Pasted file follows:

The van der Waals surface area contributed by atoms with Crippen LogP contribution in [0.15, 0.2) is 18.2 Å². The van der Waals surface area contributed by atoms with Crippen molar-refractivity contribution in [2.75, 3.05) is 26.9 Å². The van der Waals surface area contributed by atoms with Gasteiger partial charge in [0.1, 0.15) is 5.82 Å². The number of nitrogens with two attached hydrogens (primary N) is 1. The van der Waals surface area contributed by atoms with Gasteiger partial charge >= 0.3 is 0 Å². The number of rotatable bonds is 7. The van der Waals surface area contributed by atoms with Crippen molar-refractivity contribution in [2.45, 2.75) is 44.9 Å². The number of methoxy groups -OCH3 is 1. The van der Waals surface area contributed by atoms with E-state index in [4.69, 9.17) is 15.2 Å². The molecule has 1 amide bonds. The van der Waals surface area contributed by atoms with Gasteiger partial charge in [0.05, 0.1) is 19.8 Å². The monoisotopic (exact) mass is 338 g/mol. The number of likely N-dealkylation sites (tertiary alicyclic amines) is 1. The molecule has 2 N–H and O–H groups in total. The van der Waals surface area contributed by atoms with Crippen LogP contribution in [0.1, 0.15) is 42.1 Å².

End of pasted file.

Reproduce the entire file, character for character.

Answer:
The van der Waals surface area contributed by atoms with Crippen LogP contribution in [0.15, 0.2) is 18.2 Å². The van der Waals surface area contributed by atoms with Crippen molar-refractivity contribution in [2.75, 3.05) is 26.9 Å². The van der Waals surface area contributed by atoms with Gasteiger partial charge in [0.1, 0.15) is 5.82 Å². The number of nitrogens with two attached hydrogens (primary N) is 1. The van der Waals surface area contributed by atoms with Gasteiger partial charge >= 0.3 is 0 Å². The number of rotatable bonds is 7. The van der Waals surface area contributed by atoms with Crippen molar-refractivity contribution in [2.45, 2.75) is 44.9 Å². The number of methoxy groups -OCH3 is 1. The van der Waals surface area contributed by atoms with E-state index in [4.69, 9.17) is 15.2 Å². The molecule has 1 amide bonds. The van der Waals surface area contributed by atoms with Gasteiger partial charge in [0.05, 0.1) is 19.8 Å². The monoisotopic (exact) mass is 338 g/mol. The number of likely N-dealkylation sites (tertiary alicyclic amines) is 1. The molecule has 2 N–H and O–H groups in total. The van der Waals surface area contributed by atoms with Crippen LogP contribution in [0.1, 0.15) is 42.1 Å².